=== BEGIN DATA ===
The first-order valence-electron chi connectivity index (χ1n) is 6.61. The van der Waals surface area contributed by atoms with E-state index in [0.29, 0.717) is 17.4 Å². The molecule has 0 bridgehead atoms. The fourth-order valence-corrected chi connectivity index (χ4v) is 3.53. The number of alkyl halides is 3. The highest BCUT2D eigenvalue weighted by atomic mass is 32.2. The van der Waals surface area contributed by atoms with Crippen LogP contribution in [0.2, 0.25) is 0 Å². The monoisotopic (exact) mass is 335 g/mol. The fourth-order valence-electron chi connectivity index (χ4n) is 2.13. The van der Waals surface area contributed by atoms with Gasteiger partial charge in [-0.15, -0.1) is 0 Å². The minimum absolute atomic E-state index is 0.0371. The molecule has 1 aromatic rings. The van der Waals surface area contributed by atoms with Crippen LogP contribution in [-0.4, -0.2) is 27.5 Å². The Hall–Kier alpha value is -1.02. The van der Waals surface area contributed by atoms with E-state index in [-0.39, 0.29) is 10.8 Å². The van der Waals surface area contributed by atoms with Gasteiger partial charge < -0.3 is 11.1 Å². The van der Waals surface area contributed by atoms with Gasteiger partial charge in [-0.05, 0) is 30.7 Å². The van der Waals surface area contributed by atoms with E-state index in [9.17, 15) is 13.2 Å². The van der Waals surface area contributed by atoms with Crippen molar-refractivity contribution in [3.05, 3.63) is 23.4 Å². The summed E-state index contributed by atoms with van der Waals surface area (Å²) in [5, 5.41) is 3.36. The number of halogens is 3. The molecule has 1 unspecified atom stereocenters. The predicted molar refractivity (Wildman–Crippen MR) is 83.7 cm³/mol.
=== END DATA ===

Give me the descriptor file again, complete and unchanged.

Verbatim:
The first-order valence-electron chi connectivity index (χ1n) is 6.61. The van der Waals surface area contributed by atoms with E-state index in [0.29, 0.717) is 17.4 Å². The molecule has 0 bridgehead atoms. The fourth-order valence-corrected chi connectivity index (χ4v) is 3.53. The number of alkyl halides is 3. The highest BCUT2D eigenvalue weighted by atomic mass is 32.2. The van der Waals surface area contributed by atoms with Crippen LogP contribution in [0.2, 0.25) is 0 Å². The monoisotopic (exact) mass is 335 g/mol. The fourth-order valence-electron chi connectivity index (χ4n) is 2.13. The van der Waals surface area contributed by atoms with Gasteiger partial charge in [-0.15, -0.1) is 0 Å². The minimum absolute atomic E-state index is 0.0371. The molecule has 1 aromatic rings. The van der Waals surface area contributed by atoms with Crippen LogP contribution in [-0.4, -0.2) is 27.5 Å². The Hall–Kier alpha value is -1.02. The van der Waals surface area contributed by atoms with E-state index in [-0.39, 0.29) is 10.8 Å². The van der Waals surface area contributed by atoms with Gasteiger partial charge < -0.3 is 11.1 Å². The van der Waals surface area contributed by atoms with Gasteiger partial charge in [-0.05, 0) is 30.7 Å². The van der Waals surface area contributed by atoms with E-state index in [9.17, 15) is 13.2 Å². The van der Waals surface area contributed by atoms with Crippen molar-refractivity contribution in [3.05, 3.63) is 23.4 Å². The summed E-state index contributed by atoms with van der Waals surface area (Å²) in [5, 5.41) is 3.36. The number of halogens is 3. The molecule has 1 unspecified atom stereocenters. The predicted molar refractivity (Wildman–Crippen MR) is 83.7 cm³/mol.